I read an article today about the moment that Terry Pratchett realised he was “dead” (https://www.theguardian.com/books/2017/feb/03/terry-pratchett-docudrama-author-dead-alzheimers) and it made me think of the moment I realised I had lost my mind.
I remember it clearly. I had lost my mind many months before but this was the moment that it became the only clear thing in my addled mind – I was insane.
I was walking home from work. I wonder now how I managed to work and do a demanding job at the height of my madness when now, much calmer and indifferent, I struggle to do a simple role suffering only part time hours, but every day I somehow got to work at 11 in the morning and walked home at some time between 8 and 9 at night. I was crossing over the main road, having just passed the school where the kid killed a teacher with a crossbow. My thoughts, as always, were everywhere and nowhere all at once, spinning around. Random thoughts whizzing in and out and around, coming and going at will, but not at my will. Tears were gathering in my throat (it was always a battle to get home and shut in my room before they made their way to and out of my eyes), my heart was racing and the sick heaviness in my stomach twisted and turned sluggishly. I could not focus on anything. I could not even keep track of the thoughts that bombarded me.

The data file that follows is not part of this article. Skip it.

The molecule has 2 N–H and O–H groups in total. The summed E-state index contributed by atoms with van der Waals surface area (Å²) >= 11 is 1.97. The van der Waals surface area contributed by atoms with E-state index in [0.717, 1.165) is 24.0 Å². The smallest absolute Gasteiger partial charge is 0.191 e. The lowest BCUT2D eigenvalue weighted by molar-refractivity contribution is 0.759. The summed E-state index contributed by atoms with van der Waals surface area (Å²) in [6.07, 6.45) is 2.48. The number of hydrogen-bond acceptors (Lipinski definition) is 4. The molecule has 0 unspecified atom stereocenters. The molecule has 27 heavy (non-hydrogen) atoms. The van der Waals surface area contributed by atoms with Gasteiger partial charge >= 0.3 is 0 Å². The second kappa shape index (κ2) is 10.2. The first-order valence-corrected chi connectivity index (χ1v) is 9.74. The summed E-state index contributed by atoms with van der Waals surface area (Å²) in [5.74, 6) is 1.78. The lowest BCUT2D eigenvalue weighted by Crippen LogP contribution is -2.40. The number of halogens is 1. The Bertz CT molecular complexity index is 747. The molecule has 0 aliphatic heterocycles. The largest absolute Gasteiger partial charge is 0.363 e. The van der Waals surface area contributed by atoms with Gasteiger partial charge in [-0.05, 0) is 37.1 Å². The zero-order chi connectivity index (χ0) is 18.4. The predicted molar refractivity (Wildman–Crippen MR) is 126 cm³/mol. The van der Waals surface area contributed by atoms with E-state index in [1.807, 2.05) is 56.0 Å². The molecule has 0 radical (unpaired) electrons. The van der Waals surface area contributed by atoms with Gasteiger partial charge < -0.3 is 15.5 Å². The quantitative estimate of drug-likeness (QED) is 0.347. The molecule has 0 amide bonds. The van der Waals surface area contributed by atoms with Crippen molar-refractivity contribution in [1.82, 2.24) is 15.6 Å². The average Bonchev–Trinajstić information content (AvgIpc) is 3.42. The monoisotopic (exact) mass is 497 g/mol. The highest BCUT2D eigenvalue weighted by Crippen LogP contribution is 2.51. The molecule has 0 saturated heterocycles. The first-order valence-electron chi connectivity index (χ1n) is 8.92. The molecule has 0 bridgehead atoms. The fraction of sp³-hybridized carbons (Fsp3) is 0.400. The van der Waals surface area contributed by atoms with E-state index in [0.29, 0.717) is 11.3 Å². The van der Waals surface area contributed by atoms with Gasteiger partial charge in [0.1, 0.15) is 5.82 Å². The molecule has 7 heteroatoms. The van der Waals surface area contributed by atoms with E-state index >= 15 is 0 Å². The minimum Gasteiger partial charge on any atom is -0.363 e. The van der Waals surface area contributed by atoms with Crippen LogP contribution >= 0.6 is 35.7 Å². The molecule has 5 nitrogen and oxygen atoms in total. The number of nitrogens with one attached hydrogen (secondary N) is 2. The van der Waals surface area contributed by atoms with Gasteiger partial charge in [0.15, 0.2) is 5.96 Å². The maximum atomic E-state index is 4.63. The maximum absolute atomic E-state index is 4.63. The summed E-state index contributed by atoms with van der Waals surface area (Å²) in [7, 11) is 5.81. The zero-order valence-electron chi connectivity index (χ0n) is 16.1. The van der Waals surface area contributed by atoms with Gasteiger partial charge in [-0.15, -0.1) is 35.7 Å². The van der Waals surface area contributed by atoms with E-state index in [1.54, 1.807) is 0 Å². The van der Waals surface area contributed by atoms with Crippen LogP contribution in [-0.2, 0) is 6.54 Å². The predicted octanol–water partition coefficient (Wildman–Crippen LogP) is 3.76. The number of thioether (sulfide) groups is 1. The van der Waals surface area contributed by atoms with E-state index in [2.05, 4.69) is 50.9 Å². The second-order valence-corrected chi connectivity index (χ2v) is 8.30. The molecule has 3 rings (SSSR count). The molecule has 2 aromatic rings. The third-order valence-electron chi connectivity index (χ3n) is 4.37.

And that’s when I knew, I remember clearly standing, waiting for the lights to change and, as the pedestrian green lit up, stepping into the road and thinking – my first clear thought of the walk, possibly of the day – I have lost my mind. It’s gone. This is what it feels like.
And I understood the expression completely.
I have regained my mind now. On most days it is mine. I am not always in control of it. The negativity invades more than I would like, it can still shock and surprise me and leave me reeling in a second, it can still be sluggish and stubborn but it is found now. It is mine.
But I remember what it was like to know my mind was gone. I remember the helplessness and the hopelessness and somewhere in the back of my found mind, I fear losing track of it again.